|Dates: ||1833 - 1916|
|Stereographs project |
London, England, UK
*[Worked alone late 50s/early 60s; partnership with Thomas McLean in London, 64-66; then worked alone again issuing many of same views] "Photographed from Life by ..., Published under the auspices of the Council of the Zoological Society of London"; 41 St. Georges Place, Hyde Park Corner, 67-73; 19 Westbourne Grove 82-86; views under his imprint alone uncommon, many more from partnership; specialized in nature photog.; fine series on zoo animals; "Mr. H. Savile's Cremorne, Winner of the Derby & the Grand Prix de Paris, 1872", on yellow SM. Imprint also seen as "& Co.".
T.K. Treadwell & William C. Darrah (Compiled by), Wolfgang, Sell (Updated by), 11/28/2003, Photographers of the World (Non-USA), (National Stereoscopic Association)
|Credit: National Stereoscopic Association with corrections and additions by Alan Griffiths and others.|
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Haes was a native of London but spent some of his youth in Australia. In fragmentary “photographic recollections” (first published by the British Journal of Photography to accompany his obituary), Haes recalled: “My first attempts in the black art began when I was not more than eleven years old, with the calotype process for copying leaves, etc., but I soon wanted a camera, and having never seen one, tried to make it with pasteboard and the field-glass of a shilling telescope.” About 1852 he acquired a proper French camera, taking collodion positives “of no merit. After flirting with the Daguerreotype, about 1855 I was so pleased with the waxed paper process that I worked hard at it.” Haes was then living in Blackheath and practicing as a photographer, showing waxed-paper views of English architecture in the 1855 and 1856 exhibitions of the Photographic Society in London. He then returned to Australia for two years, submitting seven waxed-paper views from there to the 1858 Photographic Society exhibition. Haes also teamed up with Arthur James Melhuish to devise a roller mechanism for the camera; joining up ten or twelve sensitized sheets of waxed paper as large as 12 x 15 inches, he was able to stock a whole day’s shooting in his camera. Haes made a reputation in photographic circles for his photographs of zoo animals and, as secretary and treasurer of the Jewish Historical Society, he was often called upon to photograph historical objects. Haes was also one of the first photographic collectors. In the 1890s, his Fridays were spent at the Islington Cattle Market, looking for photographic artifacts. Perhaps it was to feed his collecting habit that Haes took an active interest in the stock market.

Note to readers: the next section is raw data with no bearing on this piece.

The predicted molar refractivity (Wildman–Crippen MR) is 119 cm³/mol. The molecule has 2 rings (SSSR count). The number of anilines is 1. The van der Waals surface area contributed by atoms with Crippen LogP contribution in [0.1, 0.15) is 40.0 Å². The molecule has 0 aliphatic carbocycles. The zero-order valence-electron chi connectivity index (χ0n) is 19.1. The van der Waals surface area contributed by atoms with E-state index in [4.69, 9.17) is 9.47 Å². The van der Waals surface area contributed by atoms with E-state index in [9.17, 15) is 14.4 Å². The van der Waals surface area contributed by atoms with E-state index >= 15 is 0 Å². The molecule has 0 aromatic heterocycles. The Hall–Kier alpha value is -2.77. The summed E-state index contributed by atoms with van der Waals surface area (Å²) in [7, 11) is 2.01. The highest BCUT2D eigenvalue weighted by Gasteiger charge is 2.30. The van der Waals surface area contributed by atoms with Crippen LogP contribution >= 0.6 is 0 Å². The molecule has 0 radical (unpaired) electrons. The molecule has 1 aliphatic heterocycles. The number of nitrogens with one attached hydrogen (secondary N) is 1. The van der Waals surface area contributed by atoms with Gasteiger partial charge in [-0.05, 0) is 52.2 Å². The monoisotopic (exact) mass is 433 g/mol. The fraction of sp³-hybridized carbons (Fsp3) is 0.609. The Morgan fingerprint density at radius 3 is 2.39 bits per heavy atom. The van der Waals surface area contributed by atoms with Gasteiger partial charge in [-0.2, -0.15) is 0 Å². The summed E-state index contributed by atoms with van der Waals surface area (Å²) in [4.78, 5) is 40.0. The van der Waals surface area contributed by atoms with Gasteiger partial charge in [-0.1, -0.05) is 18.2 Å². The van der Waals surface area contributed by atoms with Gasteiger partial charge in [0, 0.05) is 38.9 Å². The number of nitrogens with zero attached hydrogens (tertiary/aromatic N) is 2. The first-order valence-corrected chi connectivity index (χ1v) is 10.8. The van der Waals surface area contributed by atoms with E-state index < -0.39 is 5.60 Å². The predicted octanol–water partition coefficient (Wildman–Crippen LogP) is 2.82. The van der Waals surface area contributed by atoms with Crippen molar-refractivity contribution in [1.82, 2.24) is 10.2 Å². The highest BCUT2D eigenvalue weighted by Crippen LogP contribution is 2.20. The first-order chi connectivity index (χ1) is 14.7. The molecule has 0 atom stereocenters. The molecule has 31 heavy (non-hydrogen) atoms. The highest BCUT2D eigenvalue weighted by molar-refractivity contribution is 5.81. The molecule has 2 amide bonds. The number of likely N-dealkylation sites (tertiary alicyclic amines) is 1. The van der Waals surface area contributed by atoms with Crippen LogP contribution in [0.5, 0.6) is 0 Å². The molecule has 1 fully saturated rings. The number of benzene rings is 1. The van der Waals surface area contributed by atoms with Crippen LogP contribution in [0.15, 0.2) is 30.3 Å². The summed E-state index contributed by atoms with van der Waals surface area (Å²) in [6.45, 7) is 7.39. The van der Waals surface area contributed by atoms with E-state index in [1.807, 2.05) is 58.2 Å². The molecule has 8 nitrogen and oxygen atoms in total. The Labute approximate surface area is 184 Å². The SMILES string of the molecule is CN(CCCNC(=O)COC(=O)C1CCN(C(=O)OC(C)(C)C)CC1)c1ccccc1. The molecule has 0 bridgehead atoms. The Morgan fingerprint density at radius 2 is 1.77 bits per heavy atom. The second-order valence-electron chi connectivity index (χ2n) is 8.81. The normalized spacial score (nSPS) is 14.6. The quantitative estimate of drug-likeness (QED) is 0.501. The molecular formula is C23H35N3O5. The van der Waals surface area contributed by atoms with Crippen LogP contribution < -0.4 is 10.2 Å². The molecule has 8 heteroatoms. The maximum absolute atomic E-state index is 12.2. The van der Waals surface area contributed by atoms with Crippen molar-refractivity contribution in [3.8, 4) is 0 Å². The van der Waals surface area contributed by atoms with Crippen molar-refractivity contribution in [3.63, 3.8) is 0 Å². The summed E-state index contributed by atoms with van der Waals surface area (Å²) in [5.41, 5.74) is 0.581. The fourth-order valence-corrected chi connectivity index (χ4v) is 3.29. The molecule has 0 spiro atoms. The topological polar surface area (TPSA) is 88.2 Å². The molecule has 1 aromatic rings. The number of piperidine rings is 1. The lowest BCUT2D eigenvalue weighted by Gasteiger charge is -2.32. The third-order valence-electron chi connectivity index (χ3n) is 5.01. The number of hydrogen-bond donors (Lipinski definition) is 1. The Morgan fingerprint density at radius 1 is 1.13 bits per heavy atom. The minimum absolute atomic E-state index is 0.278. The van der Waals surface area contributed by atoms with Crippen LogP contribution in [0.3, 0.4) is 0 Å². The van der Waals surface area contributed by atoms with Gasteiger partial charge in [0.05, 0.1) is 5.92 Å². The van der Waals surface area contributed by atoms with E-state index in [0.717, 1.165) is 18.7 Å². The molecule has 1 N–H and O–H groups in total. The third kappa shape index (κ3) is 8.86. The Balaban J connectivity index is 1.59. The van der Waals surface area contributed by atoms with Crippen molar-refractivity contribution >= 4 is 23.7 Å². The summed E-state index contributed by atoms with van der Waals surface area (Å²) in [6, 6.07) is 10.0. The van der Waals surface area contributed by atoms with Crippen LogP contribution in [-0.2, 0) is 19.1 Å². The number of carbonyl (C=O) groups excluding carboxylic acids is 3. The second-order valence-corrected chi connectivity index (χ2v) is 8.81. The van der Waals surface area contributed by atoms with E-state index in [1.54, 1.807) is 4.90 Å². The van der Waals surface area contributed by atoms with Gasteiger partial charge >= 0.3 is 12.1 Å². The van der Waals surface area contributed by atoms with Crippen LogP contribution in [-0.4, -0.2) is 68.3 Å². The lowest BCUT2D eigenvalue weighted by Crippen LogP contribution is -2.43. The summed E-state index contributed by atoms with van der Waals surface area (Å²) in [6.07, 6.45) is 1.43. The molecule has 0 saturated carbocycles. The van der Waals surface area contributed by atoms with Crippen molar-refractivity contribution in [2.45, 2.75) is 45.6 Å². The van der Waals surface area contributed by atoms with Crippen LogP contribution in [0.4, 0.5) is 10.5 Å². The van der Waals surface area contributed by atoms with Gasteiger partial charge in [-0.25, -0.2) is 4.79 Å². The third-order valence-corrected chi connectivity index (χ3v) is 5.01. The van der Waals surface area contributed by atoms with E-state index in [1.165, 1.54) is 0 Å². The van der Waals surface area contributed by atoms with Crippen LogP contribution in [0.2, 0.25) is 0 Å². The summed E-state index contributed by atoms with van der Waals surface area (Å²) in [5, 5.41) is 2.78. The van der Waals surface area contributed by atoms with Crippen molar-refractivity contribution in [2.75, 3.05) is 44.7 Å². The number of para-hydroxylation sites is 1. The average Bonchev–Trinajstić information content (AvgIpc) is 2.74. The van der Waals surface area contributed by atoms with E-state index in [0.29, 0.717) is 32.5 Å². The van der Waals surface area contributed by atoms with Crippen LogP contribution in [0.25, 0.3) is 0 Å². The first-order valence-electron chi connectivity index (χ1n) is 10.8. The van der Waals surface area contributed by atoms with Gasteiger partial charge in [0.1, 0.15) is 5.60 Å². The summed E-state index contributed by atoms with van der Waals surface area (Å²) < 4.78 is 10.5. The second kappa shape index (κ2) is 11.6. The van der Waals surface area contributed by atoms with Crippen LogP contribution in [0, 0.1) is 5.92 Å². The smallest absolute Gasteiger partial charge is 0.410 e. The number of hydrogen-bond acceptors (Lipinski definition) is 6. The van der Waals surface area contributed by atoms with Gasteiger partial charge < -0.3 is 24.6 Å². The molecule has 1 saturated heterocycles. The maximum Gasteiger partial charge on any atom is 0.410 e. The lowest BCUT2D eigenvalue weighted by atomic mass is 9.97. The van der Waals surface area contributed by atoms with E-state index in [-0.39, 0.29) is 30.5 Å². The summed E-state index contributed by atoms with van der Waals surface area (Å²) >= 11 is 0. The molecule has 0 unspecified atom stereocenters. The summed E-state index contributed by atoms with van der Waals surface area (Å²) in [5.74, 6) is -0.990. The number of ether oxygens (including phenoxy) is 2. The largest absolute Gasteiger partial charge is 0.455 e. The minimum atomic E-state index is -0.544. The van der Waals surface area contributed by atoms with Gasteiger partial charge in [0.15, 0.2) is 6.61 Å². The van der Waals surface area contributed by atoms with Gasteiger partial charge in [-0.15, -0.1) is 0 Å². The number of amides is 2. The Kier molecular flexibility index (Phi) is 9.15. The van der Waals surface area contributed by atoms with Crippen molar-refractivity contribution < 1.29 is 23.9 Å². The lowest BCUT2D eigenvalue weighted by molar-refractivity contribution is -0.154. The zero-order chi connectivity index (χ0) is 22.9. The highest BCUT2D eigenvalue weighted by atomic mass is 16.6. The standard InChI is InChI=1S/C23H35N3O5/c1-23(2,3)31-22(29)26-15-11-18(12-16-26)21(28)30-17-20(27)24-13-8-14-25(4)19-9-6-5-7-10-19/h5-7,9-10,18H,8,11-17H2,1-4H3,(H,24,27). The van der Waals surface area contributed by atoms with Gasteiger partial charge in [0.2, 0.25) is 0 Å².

Roger Taylor & Larry J. Schaaf Impressed by Light: British Photographs from Paper Negatives, 1840-1860 (Metropolitan Museum of Art, New York, 2007)
This biography is courtesy and copyright of the Metropolitan Museum of Art and is included here with permission.
Date last updated: 4 Nov 2012.
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